“The federal government plans to launch a five-month investigation into
accidental releases of radioactive water at a New York state nuclear power
plant that’s fewer than 40 miles from greater Danbury.

Monday’s announcement comes as Connecticut and New York lawmakers are
calling for a wide-ranging safety study at the Indian Point plant. Members
of Congress want the U.S. Nuclear Regulatory Commission to assess the
plant’s evacuation plan, construction, maintenance and operational safety.

Their bill would also require the Federal Emergency Management Agency to
explain why it approved an evacuation plan that only covers residents who
live within 10 miles of the plant. At least one study indicated that a
severe radiation release could lead to thousands of deaths in a 50-mile

U.S. Rep. Christopher Shays, R-4th Dist., has joined U.S. Rep. Sue Kelly,
R-N.Y., who represents Brewster and Southeast, and two other New York
congressmen in sponsoring the legislation.

“Nuclear power plants – including Indian Point – are vulnerable to terrorist
attack,” Shays said in a written statement. “Given Indian Point’s proximity
to highly populated areas, it’s critical the Nuclear Regulatory Commission
go to great lengths to ensure the facility is safe.”

Indian Point has been a lightning rod for controversy for about 30 years,
mainly because it is one of only a few nuclear plants in heavily populated
areas. The plant is 35 miles north of midtown Manhattan.

On Monday, the NRC mentioned only the investigation into water leaks that
have occurred in recent months. The water contained tritium, a radioactive
material that in high doses can cause cancer. But in this case, the NRC has
said, there wasn’t enough radiation to pose a health threat, even though
some of the water seemed to be seeping into the Hudson River.

Still, 11 NRC experts and one representative of New York state government
will conduct a review, which will be completed by Aug. 31. A report will be
written before the year’s end.

The NRC announcement seems unlikely to derail the congressional push for a
wide-ranging safety evaluation. Such an effort would cost the plant and
taxpayers millions of dollars, said James Steets, a spokesman for Entergy
Nuclear Northeast, which owns the Indian Point facility in Buchanan, N.Y. He
said the wide-ranging study is unnecessary.

“There is no hesitation on our part to participate and support this other
than the time and resources it would cost,” Steets said. “This plant has
already demonstrated in many evaluations over the years that we meet every

Steets acknowledged the ground water leaks near the plant, but he said the
small amounts of radiation posed no health threat. “The radioactivity on
site was just one-tenth of one percent,” he said. “It can’t get into the
drinking water and if it did, it’s so low that it wouldn’t be a hazard.”

Street also defended warning alarm tests at the facility. Though there have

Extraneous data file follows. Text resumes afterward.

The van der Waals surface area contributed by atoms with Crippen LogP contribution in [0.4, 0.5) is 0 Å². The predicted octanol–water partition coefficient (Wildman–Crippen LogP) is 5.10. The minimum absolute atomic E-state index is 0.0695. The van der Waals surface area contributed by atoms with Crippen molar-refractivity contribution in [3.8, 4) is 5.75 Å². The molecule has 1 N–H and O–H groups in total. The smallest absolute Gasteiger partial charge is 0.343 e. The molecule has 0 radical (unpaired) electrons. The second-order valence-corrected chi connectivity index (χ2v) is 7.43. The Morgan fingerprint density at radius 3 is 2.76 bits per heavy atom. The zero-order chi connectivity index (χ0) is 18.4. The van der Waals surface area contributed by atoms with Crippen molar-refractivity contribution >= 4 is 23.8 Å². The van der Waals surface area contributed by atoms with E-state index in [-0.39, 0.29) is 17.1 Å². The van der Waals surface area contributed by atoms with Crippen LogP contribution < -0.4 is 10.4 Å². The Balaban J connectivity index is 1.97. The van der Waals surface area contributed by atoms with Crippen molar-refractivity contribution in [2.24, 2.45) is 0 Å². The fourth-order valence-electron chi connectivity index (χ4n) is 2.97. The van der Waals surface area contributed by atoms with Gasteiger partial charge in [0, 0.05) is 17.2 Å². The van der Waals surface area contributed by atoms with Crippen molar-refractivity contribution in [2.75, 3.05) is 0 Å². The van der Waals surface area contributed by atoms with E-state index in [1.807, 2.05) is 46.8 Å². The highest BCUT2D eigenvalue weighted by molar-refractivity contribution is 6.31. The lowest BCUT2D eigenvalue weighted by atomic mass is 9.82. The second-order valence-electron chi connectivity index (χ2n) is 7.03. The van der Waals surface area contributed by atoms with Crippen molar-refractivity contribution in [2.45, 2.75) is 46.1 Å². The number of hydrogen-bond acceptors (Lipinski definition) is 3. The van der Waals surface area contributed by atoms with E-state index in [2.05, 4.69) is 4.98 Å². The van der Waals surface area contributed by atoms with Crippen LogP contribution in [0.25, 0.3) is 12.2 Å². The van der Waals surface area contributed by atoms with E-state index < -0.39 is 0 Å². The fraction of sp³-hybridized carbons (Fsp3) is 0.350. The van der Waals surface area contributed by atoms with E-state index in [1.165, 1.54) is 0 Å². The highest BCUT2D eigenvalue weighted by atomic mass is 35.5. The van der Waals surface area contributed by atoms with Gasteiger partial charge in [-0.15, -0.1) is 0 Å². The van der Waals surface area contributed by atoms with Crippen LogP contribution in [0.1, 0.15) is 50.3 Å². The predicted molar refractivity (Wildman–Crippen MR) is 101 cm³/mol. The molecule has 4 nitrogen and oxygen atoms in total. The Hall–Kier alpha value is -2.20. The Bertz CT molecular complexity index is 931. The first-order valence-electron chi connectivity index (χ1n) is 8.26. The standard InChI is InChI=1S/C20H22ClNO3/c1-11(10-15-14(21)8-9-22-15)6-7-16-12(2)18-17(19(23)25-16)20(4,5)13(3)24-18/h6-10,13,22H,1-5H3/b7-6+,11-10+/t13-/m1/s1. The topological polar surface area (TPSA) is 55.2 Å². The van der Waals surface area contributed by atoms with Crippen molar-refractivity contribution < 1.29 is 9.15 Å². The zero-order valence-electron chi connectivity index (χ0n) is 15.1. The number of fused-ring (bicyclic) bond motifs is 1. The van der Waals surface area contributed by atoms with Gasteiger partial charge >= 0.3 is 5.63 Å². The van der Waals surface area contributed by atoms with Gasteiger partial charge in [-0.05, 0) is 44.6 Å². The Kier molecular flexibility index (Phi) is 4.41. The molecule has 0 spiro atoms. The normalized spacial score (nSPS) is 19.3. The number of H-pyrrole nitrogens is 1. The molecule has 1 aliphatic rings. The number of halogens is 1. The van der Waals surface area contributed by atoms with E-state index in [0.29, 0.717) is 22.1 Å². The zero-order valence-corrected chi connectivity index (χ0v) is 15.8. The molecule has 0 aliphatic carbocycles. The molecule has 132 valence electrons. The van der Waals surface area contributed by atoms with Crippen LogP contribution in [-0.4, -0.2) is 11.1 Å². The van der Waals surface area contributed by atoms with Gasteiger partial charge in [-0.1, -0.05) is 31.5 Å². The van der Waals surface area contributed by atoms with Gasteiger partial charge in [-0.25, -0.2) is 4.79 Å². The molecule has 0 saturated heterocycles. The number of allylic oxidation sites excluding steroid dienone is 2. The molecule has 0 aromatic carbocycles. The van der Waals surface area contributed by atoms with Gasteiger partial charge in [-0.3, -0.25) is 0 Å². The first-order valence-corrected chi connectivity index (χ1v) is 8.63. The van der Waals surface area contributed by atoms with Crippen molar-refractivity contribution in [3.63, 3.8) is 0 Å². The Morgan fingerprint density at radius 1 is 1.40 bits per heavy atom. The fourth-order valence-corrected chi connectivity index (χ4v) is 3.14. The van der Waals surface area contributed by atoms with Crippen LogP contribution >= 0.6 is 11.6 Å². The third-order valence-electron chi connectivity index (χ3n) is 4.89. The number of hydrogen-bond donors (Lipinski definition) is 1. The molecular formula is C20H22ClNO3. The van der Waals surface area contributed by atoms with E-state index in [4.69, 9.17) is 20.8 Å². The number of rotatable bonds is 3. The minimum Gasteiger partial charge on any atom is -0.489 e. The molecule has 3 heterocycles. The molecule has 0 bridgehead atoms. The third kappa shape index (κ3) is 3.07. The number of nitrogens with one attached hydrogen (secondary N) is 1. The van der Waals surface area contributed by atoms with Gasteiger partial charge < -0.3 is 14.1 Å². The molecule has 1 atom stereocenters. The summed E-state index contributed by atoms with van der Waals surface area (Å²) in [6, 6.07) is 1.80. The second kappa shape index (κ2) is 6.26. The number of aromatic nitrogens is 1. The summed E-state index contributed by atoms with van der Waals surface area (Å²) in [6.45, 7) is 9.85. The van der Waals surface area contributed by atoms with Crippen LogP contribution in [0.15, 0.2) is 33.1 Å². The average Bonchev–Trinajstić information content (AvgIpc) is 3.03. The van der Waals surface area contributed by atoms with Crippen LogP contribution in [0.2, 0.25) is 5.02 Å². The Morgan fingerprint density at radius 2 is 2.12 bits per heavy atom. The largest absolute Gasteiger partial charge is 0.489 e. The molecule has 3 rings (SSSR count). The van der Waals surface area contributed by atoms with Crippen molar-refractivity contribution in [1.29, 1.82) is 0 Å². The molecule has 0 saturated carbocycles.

been problems at times, all 14 warning sirens worked during a test last
week, he said.

Further, Steets said the plant has rapidly increased security since the
Sept. 11 terror attacks. Even if there was an incident, he said it’s highly
unlikely it would affect anyone outside the immediate area.

“A 10-mile evacuation zone is adequate. It’s most likely (there would be no
danger) two miles from the plant,” he said. “There is no reason for anybody
in Connecticut to ever evacuate during an incident.”

But Connecticut Attorney General Richard Blumenthal, who wrote a letter in
January to the state’s congressional delegation urging the safety
evaluation, said the plant is clearly a threat.

“We need a plan for the worst-case scenario instead of the least-dangerous
scenario,” said Blumenthal. “This plant is almost unique in that it is in a
densely populated area and near the world’s most populous city.”

About 20 million people – including many greater Danbury residents – live
within a 50-mile radius of Indian Point plant. A severe radiation release
carried by the wind could result in 44,000 deaths in the short term and
518,000 over a longer period within that 50 mile radius, according to the
Washington-based Union of Concerned Scientists and the New York
environmental group Riverkeeper. Both groups oppose nuclear power plants.

Though Connecticut officials have estimated the number of state resident who
could be harmed, they won’t release that information, said Wayne Sandford,
deputy commissioner of the state Department of Emergency Management and
Homeland Security.

“It would depend on what is happening,” Sandford said of the state’s
possible response to an accident. “If it’s a multi-town area, we have buses
available for evacuations.”

Factors would also depend on the direction the wind is blowing and the size
of the radiation release.

“If the wind is blowing northeast, it would go toward Danbury,” he said. “If
it blows straight east, it would hit Ridgefield. ”

The congressional proposal calls for the federal study to be completed
within six months after it is enacted into law. That’s because Entergy
Nuclear Northeast is expected to submit its application for relicensing the
plant in January 2007.

“With radioactive material leaking out of Indian Point toward the Hudson
River and the plant continuing to experience a wide array of other safety
issues, it is quite clear that an Independent Safety Assessment is very much
needed,” U.S. Rep. Maurice Hinchey, D-N.Y., the bill’s lead sponsor said in
a written statement.

“Indian Point is not functioning properly,” he said, “and the health of area
residents and the integrity of the environment are being compromised.””

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